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Tarpon Springs officials have proposed changes to a city code that would encourage redevelopment at the west end of the historic Sponge Docks.

TARPON SPRINGS – This city on the Anclote River is known worldwide for its historic Sponge Docks,

a scenic stretch of restaurants, shops and waterfront attractions that runs the length of Dodecanese Boulevard.

And while there is no question the docks are the main economic driver for the community, officials see room for growth.

On Oct. 17, Planning and Zoning Director Heather Urwiller presented an ordinance to the City Commission calling for an amendment to the city code. The proposed changes, which gained preliminary approval last week, are intended to encourage commercial redevelopment in certain areas, or “Special District transects,” of town, including the eastern entrance and the western end of the Sponge Docks.

The amendment would change three aspects of the “transect code,” Urwiller said.

“In the first one, the staff is looking to change the number of seats allowed for neighborhood retail food service from 40 to 49,” Urwiller said. “This is basically to calibrate the transect code to the Florida building code.”

Urwiller noted the other two changes related to the different functions of a building.

“In this special district area, we’re looking to change the limitation under the retail function from Limited use to Open use,” she said.

After receiving approval from the Technical Review Committee and the Planning Board, the proposal went before the Planning Board, where Urwiller explained the reason behind the moves.

“The area seems to be transitioning, and we’re having requests come in for new restaurants and in the area,” she said. “So, in order to encourage any type of redevelopment, we need to open up and have a little bit more flexibility with the uses and the functions of the buildings that are allowed.”

The reactions from the commissioners were primarily positive. The four commissioners at the meeting said they want to encourage redevelopment in that area of the docks while also raising concerns about parking, boat docking and keeping the character of the historic district intact.

“It has been our goal to attract more businesses down to the area, and I think by modifying the special district down there we’re accomplishing that,” Mayor Chris Alahouzos said, adding, “I think it’s very important that we keep the character of the area because that’s going to help the businesses grow.”

During the public comments, Julie Ann Russell of the restaurant Rusty Bellies said she supported the proposed code amendments.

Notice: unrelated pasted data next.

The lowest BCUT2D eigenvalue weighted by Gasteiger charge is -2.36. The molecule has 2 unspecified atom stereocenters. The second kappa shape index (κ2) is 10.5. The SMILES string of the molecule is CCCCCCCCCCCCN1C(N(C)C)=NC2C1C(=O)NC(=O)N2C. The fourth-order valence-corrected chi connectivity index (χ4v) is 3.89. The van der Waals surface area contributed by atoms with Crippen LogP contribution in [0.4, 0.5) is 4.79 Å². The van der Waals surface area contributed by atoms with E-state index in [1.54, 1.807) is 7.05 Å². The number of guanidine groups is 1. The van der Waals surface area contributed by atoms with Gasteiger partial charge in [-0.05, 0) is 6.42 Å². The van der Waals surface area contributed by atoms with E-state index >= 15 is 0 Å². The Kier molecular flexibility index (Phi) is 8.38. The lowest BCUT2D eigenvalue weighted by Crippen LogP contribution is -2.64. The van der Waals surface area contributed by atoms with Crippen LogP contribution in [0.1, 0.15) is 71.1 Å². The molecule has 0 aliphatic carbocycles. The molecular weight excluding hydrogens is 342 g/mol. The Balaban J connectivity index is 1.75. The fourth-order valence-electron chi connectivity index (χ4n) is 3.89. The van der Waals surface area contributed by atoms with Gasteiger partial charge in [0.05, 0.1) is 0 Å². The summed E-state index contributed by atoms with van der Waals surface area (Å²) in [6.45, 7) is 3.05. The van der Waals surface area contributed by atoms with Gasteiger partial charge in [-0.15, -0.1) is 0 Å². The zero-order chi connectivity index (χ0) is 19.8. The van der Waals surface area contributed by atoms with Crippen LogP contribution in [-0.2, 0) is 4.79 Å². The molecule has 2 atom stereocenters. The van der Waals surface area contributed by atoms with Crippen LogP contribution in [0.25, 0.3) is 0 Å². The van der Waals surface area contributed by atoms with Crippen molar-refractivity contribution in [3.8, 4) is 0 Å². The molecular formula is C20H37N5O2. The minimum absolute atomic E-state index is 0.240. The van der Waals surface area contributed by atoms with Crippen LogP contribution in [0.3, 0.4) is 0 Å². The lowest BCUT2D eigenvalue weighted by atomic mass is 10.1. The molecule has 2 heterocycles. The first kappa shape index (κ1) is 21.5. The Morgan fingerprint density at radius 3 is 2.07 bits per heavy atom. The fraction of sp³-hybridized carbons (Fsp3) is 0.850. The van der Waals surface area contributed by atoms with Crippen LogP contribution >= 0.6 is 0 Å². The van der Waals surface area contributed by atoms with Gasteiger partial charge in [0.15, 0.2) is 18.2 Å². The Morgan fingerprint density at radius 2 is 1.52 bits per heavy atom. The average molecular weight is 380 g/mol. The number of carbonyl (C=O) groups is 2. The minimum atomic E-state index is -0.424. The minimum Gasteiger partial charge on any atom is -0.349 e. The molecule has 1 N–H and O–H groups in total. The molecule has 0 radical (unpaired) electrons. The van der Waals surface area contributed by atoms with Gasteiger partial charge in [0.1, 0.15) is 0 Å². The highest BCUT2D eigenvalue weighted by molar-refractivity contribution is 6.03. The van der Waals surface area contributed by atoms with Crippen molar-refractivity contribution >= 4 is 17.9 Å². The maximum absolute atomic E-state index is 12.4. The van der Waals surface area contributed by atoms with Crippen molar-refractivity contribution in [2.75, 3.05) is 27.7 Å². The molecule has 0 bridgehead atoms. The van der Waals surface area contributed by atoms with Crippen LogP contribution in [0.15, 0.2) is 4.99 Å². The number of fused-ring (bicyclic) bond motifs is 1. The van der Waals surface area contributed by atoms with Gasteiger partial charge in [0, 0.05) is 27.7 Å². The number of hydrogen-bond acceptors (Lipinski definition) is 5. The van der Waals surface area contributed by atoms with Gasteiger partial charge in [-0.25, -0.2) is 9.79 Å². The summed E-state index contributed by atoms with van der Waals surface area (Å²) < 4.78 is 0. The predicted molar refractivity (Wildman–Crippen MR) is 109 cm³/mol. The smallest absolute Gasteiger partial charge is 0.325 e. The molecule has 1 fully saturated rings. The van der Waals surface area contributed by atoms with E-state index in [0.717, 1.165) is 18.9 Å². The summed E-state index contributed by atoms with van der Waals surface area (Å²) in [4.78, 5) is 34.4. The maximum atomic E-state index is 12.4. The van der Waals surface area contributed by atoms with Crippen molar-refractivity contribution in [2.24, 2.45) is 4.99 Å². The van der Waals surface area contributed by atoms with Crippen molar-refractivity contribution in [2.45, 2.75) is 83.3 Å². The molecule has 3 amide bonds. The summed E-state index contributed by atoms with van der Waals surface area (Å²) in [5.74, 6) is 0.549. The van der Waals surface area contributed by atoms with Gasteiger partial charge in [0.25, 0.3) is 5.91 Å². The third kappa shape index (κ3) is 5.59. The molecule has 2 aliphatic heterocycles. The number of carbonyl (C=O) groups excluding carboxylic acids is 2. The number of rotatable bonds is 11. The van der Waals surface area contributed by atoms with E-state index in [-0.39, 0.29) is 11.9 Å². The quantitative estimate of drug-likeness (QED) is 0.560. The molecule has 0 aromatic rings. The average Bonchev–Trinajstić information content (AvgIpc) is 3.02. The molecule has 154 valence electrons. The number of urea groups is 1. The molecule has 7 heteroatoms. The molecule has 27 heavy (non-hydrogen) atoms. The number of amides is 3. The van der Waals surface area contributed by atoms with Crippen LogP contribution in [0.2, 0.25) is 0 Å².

“I encourage additional business to come into the area,” Russell said. “I just want to make sure that we don’t lose the fishing portion, the crab traps and the ability to unload boats. That is something that has been our heritage, and Tarpon Springs’ heritage, for many, many years.”

Russell, whose popular seafood restaurant is at the westernmost tip of the public portion of the docks, cautioned any redevelopment in the area would create a need for additional parking while adding, “I’m all for changes to make things better. I look at it as a positive.”

Ed Spaeth, who owns the Turtle Cove Marina and several lots in area, said he also supports the proposal.

“I’m all for bringing more people to the town … and I’m just for the amendment,” Spaeth said, noting 90 percent of the boaters who use his marina visit other restaurants in the area.

Following the public comments, Urwiller said that to ensure certain elements remain in place during redevelopment talks, she would like to see the business owners “come together and kind of talk about what they want that area to look like, what is it that they are trying to maintain.

“Because I agree part of the draw of that waterfront isn’t just the waterfront, it’s the history that’s there, and what does that history look like?”

The ordinance passed on first reading by a vote of 4-0. Commissioner David Banther was absent from the meeting. The item is scheduled for a second reading on Tuesday, Nov. 6.

After the meeting Commissioner Rea Sieber, who owns two shops on the west end of the docks, spoke about the plan to revitalize the area.

“I think that whole area is a beautiful area on the river,” she said, “and we want to keep the feel of a fishing town, maybe have a boardwalk like John’s Pass and boat slips for people to pull up in their boats.”

Sieber, a former president of the Sponge Docks Merchants Association, said she has long fought for boosting the visibility of that section of the docks, and she said she is encouraged by the current collaboration between merchants and the city.

“This has been discussed with business owners and there will be further discussions,” she said. “We want to enhance what’s down there. I think this is going to be positive for the merchants on the west end of the docks and unite us with the other end of Dodecanese.”